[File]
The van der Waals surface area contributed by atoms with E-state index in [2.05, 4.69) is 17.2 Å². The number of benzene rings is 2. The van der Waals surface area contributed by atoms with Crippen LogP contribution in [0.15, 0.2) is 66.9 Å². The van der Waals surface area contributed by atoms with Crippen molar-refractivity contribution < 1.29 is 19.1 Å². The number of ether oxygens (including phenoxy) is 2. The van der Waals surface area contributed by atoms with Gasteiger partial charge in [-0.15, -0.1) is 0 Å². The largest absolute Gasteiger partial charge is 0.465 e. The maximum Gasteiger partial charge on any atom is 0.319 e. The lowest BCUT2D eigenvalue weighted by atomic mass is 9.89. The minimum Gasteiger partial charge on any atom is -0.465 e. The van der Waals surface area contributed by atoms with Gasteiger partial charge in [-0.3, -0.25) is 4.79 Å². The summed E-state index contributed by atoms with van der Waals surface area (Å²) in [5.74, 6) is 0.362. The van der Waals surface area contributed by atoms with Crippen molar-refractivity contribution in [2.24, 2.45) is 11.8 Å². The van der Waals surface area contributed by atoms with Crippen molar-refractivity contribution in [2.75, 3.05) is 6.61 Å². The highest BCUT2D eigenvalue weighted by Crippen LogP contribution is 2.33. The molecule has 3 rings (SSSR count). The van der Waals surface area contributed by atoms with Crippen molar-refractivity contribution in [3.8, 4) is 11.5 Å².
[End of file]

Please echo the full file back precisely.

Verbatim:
The van der Waals surface area contributed by atoms with E-state index in [2.05, 4.69) is 17.2 Å². The number of benzene rings is 2. The van der Waals surface area contributed by atoms with Crippen LogP contribution in [0.15, 0.2) is 66.9 Å². The van der Waals surface area contributed by atoms with Crippen molar-refractivity contribution < 1.29 is 19.1 Å². The number of ether oxygens (including phenoxy) is 2. The van der Waals surface area contributed by atoms with Gasteiger partial charge in [-0.15, -0.1) is 0 Å². The largest absolute Gasteiger partial charge is 0.465 e. The maximum Gasteiger partial charge on any atom is 0.319 e. The lowest BCUT2D eigenvalue weighted by atomic mass is 9.89. The minimum Gasteiger partial charge on any atom is -0.465 e. The van der Waals surface area contributed by atoms with Gasteiger partial charge in [-0.3, -0.25) is 4.79 Å². The summed E-state index contributed by atoms with van der Waals surface area (Å²) in [5.74, 6) is 0.362. The van der Waals surface area contributed by atoms with Crippen molar-refractivity contribution in [2.24, 2.45) is 11.8 Å². The van der Waals surface area contributed by atoms with Crippen molar-refractivity contribution in [2.75, 3.05) is 6.61 Å². The highest BCUT2D eigenvalue weighted by Crippen LogP contribution is 2.33. The molecule has 3 rings (SSSR count). The van der Waals surface area contributed by atoms with Crippen molar-refractivity contribution in [3.8, 4) is 11.5 Å².